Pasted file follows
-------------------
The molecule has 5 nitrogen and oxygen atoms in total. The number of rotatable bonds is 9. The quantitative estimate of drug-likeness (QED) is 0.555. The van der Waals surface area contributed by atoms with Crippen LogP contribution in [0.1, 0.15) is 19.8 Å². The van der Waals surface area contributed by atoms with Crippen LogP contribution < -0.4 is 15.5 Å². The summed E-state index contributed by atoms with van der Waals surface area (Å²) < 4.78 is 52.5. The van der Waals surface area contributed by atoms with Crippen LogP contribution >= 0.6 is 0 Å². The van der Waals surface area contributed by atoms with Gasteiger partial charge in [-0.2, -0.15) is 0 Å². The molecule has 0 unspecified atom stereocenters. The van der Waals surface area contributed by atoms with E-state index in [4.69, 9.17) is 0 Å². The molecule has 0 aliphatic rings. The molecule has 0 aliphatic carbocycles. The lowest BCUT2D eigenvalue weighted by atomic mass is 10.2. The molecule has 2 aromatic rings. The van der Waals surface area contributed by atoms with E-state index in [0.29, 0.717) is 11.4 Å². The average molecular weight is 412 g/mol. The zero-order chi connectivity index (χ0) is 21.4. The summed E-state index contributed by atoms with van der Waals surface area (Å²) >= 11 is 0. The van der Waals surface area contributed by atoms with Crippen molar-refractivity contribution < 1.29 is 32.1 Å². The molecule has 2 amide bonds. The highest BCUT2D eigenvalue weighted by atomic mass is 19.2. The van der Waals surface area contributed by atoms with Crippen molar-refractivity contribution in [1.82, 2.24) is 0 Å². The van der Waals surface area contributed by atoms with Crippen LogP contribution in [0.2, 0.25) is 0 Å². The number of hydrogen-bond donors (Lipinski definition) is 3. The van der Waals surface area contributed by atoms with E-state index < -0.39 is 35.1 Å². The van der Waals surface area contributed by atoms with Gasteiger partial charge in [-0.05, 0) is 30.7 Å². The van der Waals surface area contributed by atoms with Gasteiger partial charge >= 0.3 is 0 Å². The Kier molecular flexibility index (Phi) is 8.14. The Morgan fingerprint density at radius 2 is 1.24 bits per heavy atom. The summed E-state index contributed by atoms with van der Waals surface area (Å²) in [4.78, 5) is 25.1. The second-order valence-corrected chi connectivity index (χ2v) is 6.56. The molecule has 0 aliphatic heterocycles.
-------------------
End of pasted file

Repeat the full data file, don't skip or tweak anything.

The molecule has 5 nitrogen and oxygen atoms in total. The number of rotatable bonds is 9. The quantitative estimate of drug-likeness (QED) is 0.555. The van der Waals surface area contributed by atoms with Crippen LogP contribution in [0.1, 0.15) is 19.8 Å². The van der Waals surface area contributed by atoms with Crippen LogP contribution < -0.4 is 15.5 Å². The summed E-state index contributed by atoms with van der Waals surface area (Å²) < 4.78 is 52.5. The van der Waals surface area contributed by atoms with Crippen LogP contribution >= 0.6 is 0 Å². The van der Waals surface area contributed by atoms with Gasteiger partial charge in [-0.2, -0.15) is 0 Å². The molecule has 0 unspecified atom stereocenters. The van der Waals surface area contributed by atoms with E-state index in [4.69, 9.17) is 0 Å². The molecule has 0 aliphatic rings. The molecule has 0 aliphatic carbocycles. The lowest BCUT2D eigenvalue weighted by atomic mass is 10.2. The molecule has 2 aromatic rings. The van der Waals surface area contributed by atoms with E-state index in [0.29, 0.717) is 11.4 Å². The average molecular weight is 412 g/mol. The zero-order chi connectivity index (χ0) is 21.4. The summed E-state index contributed by atoms with van der Waals surface area (Å²) >= 11 is 0. The van der Waals surface area contributed by atoms with Crippen molar-refractivity contribution < 1.29 is 32.1 Å². The molecule has 2 amide bonds. The highest BCUT2D eigenvalue weighted by atomic mass is 19.2. The van der Waals surface area contributed by atoms with Crippen molar-refractivity contribution in [1.82, 2.24) is 0 Å². The van der Waals surface area contributed by atoms with Crippen LogP contribution in [0.2, 0.25) is 0 Å². The number of hydrogen-bond donors (Lipinski definition) is 3. The van der Waals surface area contributed by atoms with E-state index < -0.39 is 35.1 Å². The van der Waals surface area contributed by atoms with Gasteiger partial charge in [-0.05, 0) is 30.7 Å². The van der Waals surface area contributed by atoms with Gasteiger partial charge >= 0.3 is 0 Å². The Kier molecular flexibility index (Phi) is 8.14. The Morgan fingerprint density at radius 2 is 1.24 bits per heavy atom. The summed E-state index contributed by atoms with van der Waals surface area (Å²) in [4.78, 5) is 25.1. The second-order valence-corrected chi connectivity index (χ2v) is 6.56. The molecule has 0 aliphatic heterocycles.